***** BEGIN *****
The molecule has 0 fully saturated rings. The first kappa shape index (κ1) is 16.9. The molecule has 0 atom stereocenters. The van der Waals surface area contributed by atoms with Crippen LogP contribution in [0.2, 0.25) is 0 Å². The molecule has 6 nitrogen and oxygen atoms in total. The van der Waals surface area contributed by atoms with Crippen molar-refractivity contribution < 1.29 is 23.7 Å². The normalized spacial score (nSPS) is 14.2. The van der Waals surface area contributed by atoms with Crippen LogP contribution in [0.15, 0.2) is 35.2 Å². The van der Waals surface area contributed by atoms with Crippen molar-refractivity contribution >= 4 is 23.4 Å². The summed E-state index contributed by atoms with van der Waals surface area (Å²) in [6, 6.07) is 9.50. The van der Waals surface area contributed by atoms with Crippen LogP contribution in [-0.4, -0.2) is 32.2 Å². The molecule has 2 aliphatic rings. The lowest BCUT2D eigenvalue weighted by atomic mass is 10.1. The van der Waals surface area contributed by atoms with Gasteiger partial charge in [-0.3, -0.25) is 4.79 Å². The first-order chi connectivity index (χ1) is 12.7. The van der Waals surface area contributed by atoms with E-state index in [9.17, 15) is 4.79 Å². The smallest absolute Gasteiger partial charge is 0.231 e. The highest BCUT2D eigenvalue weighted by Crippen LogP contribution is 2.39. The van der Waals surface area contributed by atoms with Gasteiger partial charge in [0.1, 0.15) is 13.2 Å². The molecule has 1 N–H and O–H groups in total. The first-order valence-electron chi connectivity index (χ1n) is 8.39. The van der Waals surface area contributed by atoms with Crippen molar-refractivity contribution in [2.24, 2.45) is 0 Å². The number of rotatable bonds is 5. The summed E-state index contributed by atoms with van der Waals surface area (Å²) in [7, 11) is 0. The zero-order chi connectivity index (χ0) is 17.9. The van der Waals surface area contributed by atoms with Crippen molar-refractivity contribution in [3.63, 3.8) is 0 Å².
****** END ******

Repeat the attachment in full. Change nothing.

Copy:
The molecule has 0 fully saturated rings. The first kappa shape index (κ1) is 16.9. The molecule has 0 atom stereocenters. The van der Waals surface area contributed by atoms with Crippen LogP contribution in [0.2, 0.25) is 0 Å². The molecule has 6 nitrogen and oxygen atoms in total. The van der Waals surface area contributed by atoms with Crippen molar-refractivity contribution < 1.29 is 23.7 Å². The normalized spacial score (nSPS) is 14.2. The van der Waals surface area contributed by atoms with Crippen LogP contribution in [0.15, 0.2) is 35.2 Å². The van der Waals surface area contributed by atoms with Crippen molar-refractivity contribution >= 4 is 23.4 Å². The summed E-state index contributed by atoms with van der Waals surface area (Å²) in [6, 6.07) is 9.50. The van der Waals surface area contributed by atoms with Crippen LogP contribution in [-0.4, -0.2) is 32.2 Å². The molecule has 2 aliphatic rings. The lowest BCUT2D eigenvalue weighted by atomic mass is 10.1. The van der Waals surface area contributed by atoms with Gasteiger partial charge in [-0.3, -0.25) is 4.79 Å². The first-order chi connectivity index (χ1) is 12.7. The van der Waals surface area contributed by atoms with E-state index in [9.17, 15) is 4.79 Å². The smallest absolute Gasteiger partial charge is 0.231 e. The highest BCUT2D eigenvalue weighted by Crippen LogP contribution is 2.39. The van der Waals surface area contributed by atoms with Gasteiger partial charge in [0.1, 0.15) is 13.2 Å². The molecule has 1 N–H and O–H groups in total. The first-order valence-electron chi connectivity index (χ1n) is 8.39. The van der Waals surface area contributed by atoms with Crippen molar-refractivity contribution in [2.24, 2.45) is 0 Å². The number of rotatable bonds is 5. The summed E-state index contributed by atoms with van der Waals surface area (Å²) in [7, 11) is 0. The zero-order chi connectivity index (χ0) is 17.9. The van der Waals surface area contributed by atoms with Crippen molar-refractivity contribution in [3.63, 3.8) is 0 Å².